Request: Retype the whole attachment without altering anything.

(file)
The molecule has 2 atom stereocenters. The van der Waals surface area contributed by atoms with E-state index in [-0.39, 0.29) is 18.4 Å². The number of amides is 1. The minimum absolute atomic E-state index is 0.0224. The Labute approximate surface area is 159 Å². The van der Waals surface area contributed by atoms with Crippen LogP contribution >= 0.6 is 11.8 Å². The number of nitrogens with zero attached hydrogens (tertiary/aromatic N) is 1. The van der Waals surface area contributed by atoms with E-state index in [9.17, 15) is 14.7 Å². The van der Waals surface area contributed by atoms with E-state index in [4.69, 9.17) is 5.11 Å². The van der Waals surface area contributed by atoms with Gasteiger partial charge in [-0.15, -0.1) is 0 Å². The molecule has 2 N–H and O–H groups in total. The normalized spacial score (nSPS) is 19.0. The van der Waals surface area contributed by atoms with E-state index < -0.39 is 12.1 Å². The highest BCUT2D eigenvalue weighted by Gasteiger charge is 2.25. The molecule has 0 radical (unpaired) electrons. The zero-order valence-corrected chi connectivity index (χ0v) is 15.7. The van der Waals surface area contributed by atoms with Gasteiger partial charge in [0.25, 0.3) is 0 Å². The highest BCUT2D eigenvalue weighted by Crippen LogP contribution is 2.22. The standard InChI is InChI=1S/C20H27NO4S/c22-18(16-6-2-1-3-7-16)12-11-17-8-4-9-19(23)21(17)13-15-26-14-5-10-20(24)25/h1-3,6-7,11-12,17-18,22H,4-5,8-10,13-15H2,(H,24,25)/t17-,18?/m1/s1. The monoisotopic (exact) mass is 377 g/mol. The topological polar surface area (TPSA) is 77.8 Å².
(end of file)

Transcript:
The molecule has 2 atom stereocenters. The van der Waals surface area contributed by atoms with E-state index in [-0.39, 0.29) is 18.4 Å². The number of amides is 1. The minimum absolute atomic E-state index is 0.0224. The Labute approximate surface area is 159 Å². The van der Waals surface area contributed by atoms with Crippen LogP contribution >= 0.6 is 11.8 Å². The number of nitrogens with zero attached hydrogens (tertiary/aromatic N) is 1. The van der Waals surface area contributed by atoms with E-state index in [9.17, 15) is 14.7 Å². The van der Waals surface area contributed by atoms with E-state index in [4.69, 9.17) is 5.11 Å². The van der Waals surface area contributed by atoms with Gasteiger partial charge in [-0.15, -0.1) is 0 Å². The molecule has 2 N–H and O–H groups in total. The normalized spacial score (nSPS) is 19.0. The van der Waals surface area contributed by atoms with E-state index < -0.39 is 12.1 Å². The highest BCUT2D eigenvalue weighted by Gasteiger charge is 2.25. The molecule has 0 radical (unpaired) electrons. The zero-order valence-corrected chi connectivity index (χ0v) is 15.7. The van der Waals surface area contributed by atoms with Gasteiger partial charge in [0.25, 0.3) is 0 Å². The highest BCUT2D eigenvalue weighted by Crippen LogP contribution is 2.22. The standard InChI is InChI=1S/C20H27NO4S/c22-18(16-6-2-1-3-7-16)12-11-17-8-4-9-19(23)21(17)13-15-26-14-5-10-20(24)25/h1-3,6-7,11-12,17-18,22H,4-5,8-10,13-15H2,(H,24,25)/t17-,18?/m1/s1. The monoisotopic (exact) mass is 377 g/mol. The topological polar surface area (TPSA) is 77.8 Å².